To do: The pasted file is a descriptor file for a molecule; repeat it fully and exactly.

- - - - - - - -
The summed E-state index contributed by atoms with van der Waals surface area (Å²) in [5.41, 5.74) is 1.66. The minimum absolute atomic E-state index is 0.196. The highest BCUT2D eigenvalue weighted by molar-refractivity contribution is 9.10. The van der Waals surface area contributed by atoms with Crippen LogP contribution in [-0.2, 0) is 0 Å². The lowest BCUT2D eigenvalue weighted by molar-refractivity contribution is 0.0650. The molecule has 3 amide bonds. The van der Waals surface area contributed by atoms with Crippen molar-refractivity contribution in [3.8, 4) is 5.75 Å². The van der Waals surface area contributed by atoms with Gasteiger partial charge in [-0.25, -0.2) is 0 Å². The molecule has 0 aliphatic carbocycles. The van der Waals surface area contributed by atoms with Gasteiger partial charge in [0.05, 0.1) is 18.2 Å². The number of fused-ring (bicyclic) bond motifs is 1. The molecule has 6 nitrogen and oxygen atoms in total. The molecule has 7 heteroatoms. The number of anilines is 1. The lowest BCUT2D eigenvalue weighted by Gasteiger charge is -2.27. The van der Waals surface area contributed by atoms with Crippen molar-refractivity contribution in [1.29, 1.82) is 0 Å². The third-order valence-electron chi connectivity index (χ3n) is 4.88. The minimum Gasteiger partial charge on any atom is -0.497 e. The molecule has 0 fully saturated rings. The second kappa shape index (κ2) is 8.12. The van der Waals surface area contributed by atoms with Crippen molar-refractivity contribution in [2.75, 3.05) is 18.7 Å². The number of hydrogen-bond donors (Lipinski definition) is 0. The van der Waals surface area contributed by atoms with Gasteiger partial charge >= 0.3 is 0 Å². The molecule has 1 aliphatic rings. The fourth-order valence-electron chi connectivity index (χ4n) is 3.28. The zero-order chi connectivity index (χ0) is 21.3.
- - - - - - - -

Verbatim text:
The summed E-state index contributed by atoms with van der Waals surface area (Å²) in [5.41, 5.74) is 1.66. The minimum absolute atomic E-state index is 0.196. The highest BCUT2D eigenvalue weighted by molar-refractivity contribution is 9.10. The van der Waals surface area contributed by atoms with Crippen LogP contribution in [-0.2, 0) is 0 Å². The lowest BCUT2D eigenvalue weighted by molar-refractivity contribution is 0.0650. The molecule has 3 amide bonds. The van der Waals surface area contributed by atoms with Crippen molar-refractivity contribution in [3.8, 4) is 5.75 Å². The van der Waals surface area contributed by atoms with Gasteiger partial charge in [-0.25, -0.2) is 0 Å². The molecule has 0 aliphatic carbocycles. The van der Waals surface area contributed by atoms with Gasteiger partial charge in [0.05, 0.1) is 18.2 Å². The number of fused-ring (bicyclic) bond motifs is 1. The molecule has 6 nitrogen and oxygen atoms in total. The molecule has 7 heteroatoms. The number of anilines is 1. The lowest BCUT2D eigenvalue weighted by Gasteiger charge is -2.27. The van der Waals surface area contributed by atoms with Crippen molar-refractivity contribution in [1.29, 1.82) is 0 Å². The third-order valence-electron chi connectivity index (χ3n) is 4.88. The minimum Gasteiger partial charge on any atom is -0.497 e. The molecule has 0 fully saturated rings. The second kappa shape index (κ2) is 8.12. The van der Waals surface area contributed by atoms with Crippen molar-refractivity contribution in [2.75, 3.05) is 18.7 Å². The number of hydrogen-bond donors (Lipinski definition) is 0. The van der Waals surface area contributed by atoms with Gasteiger partial charge >= 0.3 is 0 Å². The molecule has 1 aliphatic rings. The fourth-order valence-electron chi connectivity index (χ4n) is 3.28. The zero-order chi connectivity index (χ0) is 21.3.